(Review) The Last King: England: The First Viking Age, The Ninth Century Book 1 by M J Porter

Publisher and Publication Date: Independently published. 2020.
Genre: Historical fiction.
Pages: 314.
Format: Kindle e-book.
Source: Kindle Unlimited program.
Audience: Readers of historical fiction who like the Anglo-Saxon period in England.
Rating: Okay.

Link @ Amazon


AD 874

They sent three hundred warriors to kill one man. It wasn’t enough.

Mercia lies broken but not beaten, her alliance with Wessex in tatters.

Coelwulf, a fierce and bloody warrior, hears whispers that Mercia has been betrayed from his home in the west. He fears no man, especially not the Vikings sent to hunt him down.

To discover the truth of the rumors he hears, Coelwulf must travel to the heart of Mercia, and what he finds there will determine the fate of Mercia, as well as his own.

My Thoughts:

This is my 14th year in reviewing books. The Last King is the first book I’ve read that uses profanity as a predicted form for the dialogue.
I’ve read many books with characters using profanity. In The Last King, profanity is used so often that I expected each page to have at least one f-bomb. If I didn’t see the word, I reread the page as if it’s a game titled, “look for the f-bomb word.” Nearly every page has at least one f-bomb. Some pages have several. And, a few other profanity words are used through out the book. The profanity is crude and vulgar. As a woman, one of the profanity words used I take offense.
I decided to research the use of profanity in the time period of the late 800s. The Anglo-Saxon period in the setting now known as England. The websites I read are Medievalists.net and Irishtimes.com.
What I learned is f-bomb was probably first used in the 15th century. However, the earliest known reference is in 1310. The word was used in a court case. It is in the Renaissance period that modern profanity words began. Even the Romans didn’t use the f-bomb as an insult word. During the Anglo-Saxon period, the word sard was used to define people having sex. The profane words used during the Anglo-Saxon period was by God’s bones, or by Christ’s fingernails, or other similar terms. To call a man a mare or a woman was profane. This was demasculating a man which was profane.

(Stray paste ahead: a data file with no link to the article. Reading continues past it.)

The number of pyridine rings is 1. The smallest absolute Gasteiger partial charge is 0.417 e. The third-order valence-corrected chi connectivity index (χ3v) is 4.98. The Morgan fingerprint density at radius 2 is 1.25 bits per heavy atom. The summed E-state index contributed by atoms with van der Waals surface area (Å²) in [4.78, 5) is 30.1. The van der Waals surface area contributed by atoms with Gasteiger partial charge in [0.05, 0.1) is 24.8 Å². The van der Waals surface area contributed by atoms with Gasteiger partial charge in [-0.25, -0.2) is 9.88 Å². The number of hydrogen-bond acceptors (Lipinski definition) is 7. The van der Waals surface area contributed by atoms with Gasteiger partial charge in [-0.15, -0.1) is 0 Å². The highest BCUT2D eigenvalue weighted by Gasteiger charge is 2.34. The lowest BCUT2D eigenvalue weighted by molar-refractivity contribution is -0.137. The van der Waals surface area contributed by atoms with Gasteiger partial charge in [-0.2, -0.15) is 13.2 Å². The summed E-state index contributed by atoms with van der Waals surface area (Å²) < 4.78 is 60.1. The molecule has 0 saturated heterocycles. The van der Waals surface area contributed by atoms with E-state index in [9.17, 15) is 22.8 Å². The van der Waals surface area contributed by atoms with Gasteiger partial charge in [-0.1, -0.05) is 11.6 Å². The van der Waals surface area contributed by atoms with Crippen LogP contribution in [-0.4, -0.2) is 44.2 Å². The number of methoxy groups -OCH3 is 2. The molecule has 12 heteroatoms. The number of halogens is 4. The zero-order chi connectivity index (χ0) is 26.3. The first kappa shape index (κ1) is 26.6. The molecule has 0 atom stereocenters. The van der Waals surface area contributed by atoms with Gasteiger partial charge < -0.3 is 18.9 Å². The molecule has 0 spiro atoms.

Is it possible the profanity used in the book is apart of the fiction in historical?

How do I feel about the rest of the book?

I like the main character, Coelwulf. He is a courageous warrior with a tender heart to his kindred. There is a scene when he comforts grieving women whose men had died in battle. Even after some of them hit him, he wrapped his arms around them and grieved. This is an unexpected scene. This is an unexpected moment in the story. I don’t remember this type of behavior in other stories like The Last King. To me this is important: to tell a story in a way that has not been told before. This particular scene helped me rate the book okay.

The book is filled with bloody battle scenes, but I didn’t find them hard to read. They are graphic as they should be for dramatic purpose and realness.

In another place while I was researching profanity, I came across a quote I love. The author of the quote is Karen Swallow Prior. The article is from The Gospel Coalition, The Real Problem with 4-Letter Words.

“The power of a curse word is not in the letters but in the context, intention, and effect.”


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